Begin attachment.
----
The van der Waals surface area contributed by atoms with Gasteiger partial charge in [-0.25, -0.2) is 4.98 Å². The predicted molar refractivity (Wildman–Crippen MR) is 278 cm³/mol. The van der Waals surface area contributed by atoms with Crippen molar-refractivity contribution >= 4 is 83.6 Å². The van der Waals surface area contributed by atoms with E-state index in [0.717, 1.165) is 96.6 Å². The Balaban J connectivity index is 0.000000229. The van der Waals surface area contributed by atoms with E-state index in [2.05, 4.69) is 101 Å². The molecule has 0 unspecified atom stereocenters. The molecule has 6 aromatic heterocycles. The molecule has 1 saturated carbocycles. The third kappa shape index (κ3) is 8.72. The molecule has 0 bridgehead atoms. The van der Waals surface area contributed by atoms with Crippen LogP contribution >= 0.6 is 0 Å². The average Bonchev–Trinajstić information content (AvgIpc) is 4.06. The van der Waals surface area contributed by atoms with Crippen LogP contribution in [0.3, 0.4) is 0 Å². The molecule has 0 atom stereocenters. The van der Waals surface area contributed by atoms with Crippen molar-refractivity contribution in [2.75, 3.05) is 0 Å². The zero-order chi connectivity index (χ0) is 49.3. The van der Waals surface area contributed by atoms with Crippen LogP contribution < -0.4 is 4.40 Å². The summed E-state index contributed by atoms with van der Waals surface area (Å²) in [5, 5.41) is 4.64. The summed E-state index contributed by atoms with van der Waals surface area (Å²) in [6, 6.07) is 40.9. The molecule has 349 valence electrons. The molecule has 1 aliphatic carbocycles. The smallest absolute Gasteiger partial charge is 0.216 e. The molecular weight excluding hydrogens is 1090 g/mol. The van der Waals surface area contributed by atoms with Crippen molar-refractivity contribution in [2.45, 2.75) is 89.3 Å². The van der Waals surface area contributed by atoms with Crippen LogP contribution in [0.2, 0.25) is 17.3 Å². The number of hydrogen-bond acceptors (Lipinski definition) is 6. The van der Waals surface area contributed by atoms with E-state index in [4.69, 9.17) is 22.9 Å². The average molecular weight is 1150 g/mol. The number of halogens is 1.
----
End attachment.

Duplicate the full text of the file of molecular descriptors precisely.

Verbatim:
The van der Waals surface area contributed by atoms with Gasteiger partial charge in [-0.25, -0.2) is 4.98 Å². The predicted molar refractivity (Wildman–Crippen MR) is 278 cm³/mol. The van der Waals surface area contributed by atoms with Crippen molar-refractivity contribution >= 4 is 83.6 Å². The van der Waals surface area contributed by atoms with E-state index in [0.717, 1.165) is 96.6 Å². The Balaban J connectivity index is 0.000000229. The van der Waals surface area contributed by atoms with E-state index in [2.05, 4.69) is 101 Å². The molecule has 0 unspecified atom stereocenters. The molecule has 6 aromatic heterocycles. The molecule has 1 saturated carbocycles. The third kappa shape index (κ3) is 8.72. The molecule has 0 bridgehead atoms. The van der Waals surface area contributed by atoms with Crippen LogP contribution >= 0.6 is 0 Å². The average Bonchev–Trinajstić information content (AvgIpc) is 4.06. The van der Waals surface area contributed by atoms with Crippen LogP contribution in [0.3, 0.4) is 0 Å². The molecule has 0 atom stereocenters. The van der Waals surface area contributed by atoms with Crippen molar-refractivity contribution in [2.75, 3.05) is 0 Å². The zero-order chi connectivity index (χ0) is 49.3. The van der Waals surface area contributed by atoms with Crippen LogP contribution < -0.4 is 4.40 Å². The summed E-state index contributed by atoms with van der Waals surface area (Å²) in [5, 5.41) is 4.64. The summed E-state index contributed by atoms with van der Waals surface area (Å²) in [6, 6.07) is 40.9. The molecule has 349 valence electrons. The molecule has 1 aliphatic carbocycles. The smallest absolute Gasteiger partial charge is 0.216 e. The molecular weight excluding hydrogens is 1090 g/mol. The van der Waals surface area contributed by atoms with Crippen molar-refractivity contribution in [2.45, 2.75) is 89.3 Å². The van der Waals surface area contributed by atoms with Crippen LogP contribution in [0.2, 0.25) is 17.3 Å². The number of hydrogen-bond acceptors (Lipinski definition) is 6. The van der Waals surface area contributed by atoms with E-state index in [4.69, 9.17) is 22.9 Å². The average molecular weight is 1150 g/mol. The number of halogens is 1.